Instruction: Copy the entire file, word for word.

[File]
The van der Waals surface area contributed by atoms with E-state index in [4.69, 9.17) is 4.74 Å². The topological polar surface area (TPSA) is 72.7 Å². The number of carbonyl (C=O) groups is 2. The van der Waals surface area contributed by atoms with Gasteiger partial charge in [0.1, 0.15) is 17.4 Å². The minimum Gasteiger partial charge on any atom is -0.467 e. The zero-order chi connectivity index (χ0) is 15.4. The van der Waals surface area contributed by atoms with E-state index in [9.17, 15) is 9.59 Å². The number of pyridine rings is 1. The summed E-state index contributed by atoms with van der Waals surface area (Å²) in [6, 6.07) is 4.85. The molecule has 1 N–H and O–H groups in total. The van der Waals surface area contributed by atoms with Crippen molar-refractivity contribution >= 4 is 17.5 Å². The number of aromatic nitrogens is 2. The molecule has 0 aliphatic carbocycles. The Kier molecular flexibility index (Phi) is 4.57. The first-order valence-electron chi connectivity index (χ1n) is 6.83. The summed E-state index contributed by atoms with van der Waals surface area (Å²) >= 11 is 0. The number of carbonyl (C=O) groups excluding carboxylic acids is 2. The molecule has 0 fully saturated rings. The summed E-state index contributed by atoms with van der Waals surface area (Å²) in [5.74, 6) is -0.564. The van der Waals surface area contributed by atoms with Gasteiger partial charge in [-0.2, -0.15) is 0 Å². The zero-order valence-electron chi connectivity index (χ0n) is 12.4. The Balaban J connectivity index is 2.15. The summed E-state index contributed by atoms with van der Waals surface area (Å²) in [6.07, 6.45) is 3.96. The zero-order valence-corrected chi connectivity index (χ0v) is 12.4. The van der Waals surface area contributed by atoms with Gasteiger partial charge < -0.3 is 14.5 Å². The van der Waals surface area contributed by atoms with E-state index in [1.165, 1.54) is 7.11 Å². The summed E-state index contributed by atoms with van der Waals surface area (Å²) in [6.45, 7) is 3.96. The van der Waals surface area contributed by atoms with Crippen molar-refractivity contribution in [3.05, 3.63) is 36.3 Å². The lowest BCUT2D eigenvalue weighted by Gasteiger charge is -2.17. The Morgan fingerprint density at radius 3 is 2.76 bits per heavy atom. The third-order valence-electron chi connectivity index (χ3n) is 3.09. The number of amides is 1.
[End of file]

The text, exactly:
The van der Waals surface area contributed by atoms with E-state index in [4.69, 9.17) is 4.74 Å². The topological polar surface area (TPSA) is 72.7 Å². The number of carbonyl (C=O) groups is 2. The van der Waals surface area contributed by atoms with Gasteiger partial charge in [0.1, 0.15) is 17.4 Å². The minimum Gasteiger partial charge on any atom is -0.467 e. The zero-order chi connectivity index (χ0) is 15.4. The van der Waals surface area contributed by atoms with E-state index in [9.17, 15) is 9.59 Å². The number of pyridine rings is 1. The summed E-state index contributed by atoms with van der Waals surface area (Å²) in [6, 6.07) is 4.85. The molecule has 1 N–H and O–H groups in total. The van der Waals surface area contributed by atoms with Crippen molar-refractivity contribution >= 4 is 17.5 Å². The number of aromatic nitrogens is 2. The molecule has 0 aliphatic carbocycles. The Kier molecular flexibility index (Phi) is 4.57. The first-order valence-electron chi connectivity index (χ1n) is 6.83. The summed E-state index contributed by atoms with van der Waals surface area (Å²) >= 11 is 0. The number of carbonyl (C=O) groups excluding carboxylic acids is 2. The molecule has 0 fully saturated rings. The summed E-state index contributed by atoms with van der Waals surface area (Å²) in [5.74, 6) is -0.564. The van der Waals surface area contributed by atoms with Gasteiger partial charge in [-0.2, -0.15) is 0 Å². The zero-order valence-electron chi connectivity index (χ0n) is 12.4. The Balaban J connectivity index is 2.15. The summed E-state index contributed by atoms with van der Waals surface area (Å²) in [6.07, 6.45) is 3.96. The zero-order valence-corrected chi connectivity index (χ0v) is 12.4. The van der Waals surface area contributed by atoms with Gasteiger partial charge < -0.3 is 14.5 Å². The van der Waals surface area contributed by atoms with E-state index in [1.165, 1.54) is 7.11 Å². The summed E-state index contributed by atoms with van der Waals surface area (Å²) in [6.45, 7) is 3.96. The van der Waals surface area contributed by atoms with Crippen molar-refractivity contribution in [3.05, 3.63) is 36.3 Å². The lowest BCUT2D eigenvalue weighted by Gasteiger charge is -2.17. The Morgan fingerprint density at radius 3 is 2.76 bits per heavy atom. The third-order valence-electron chi connectivity index (χ3n) is 3.09. The number of amides is 1.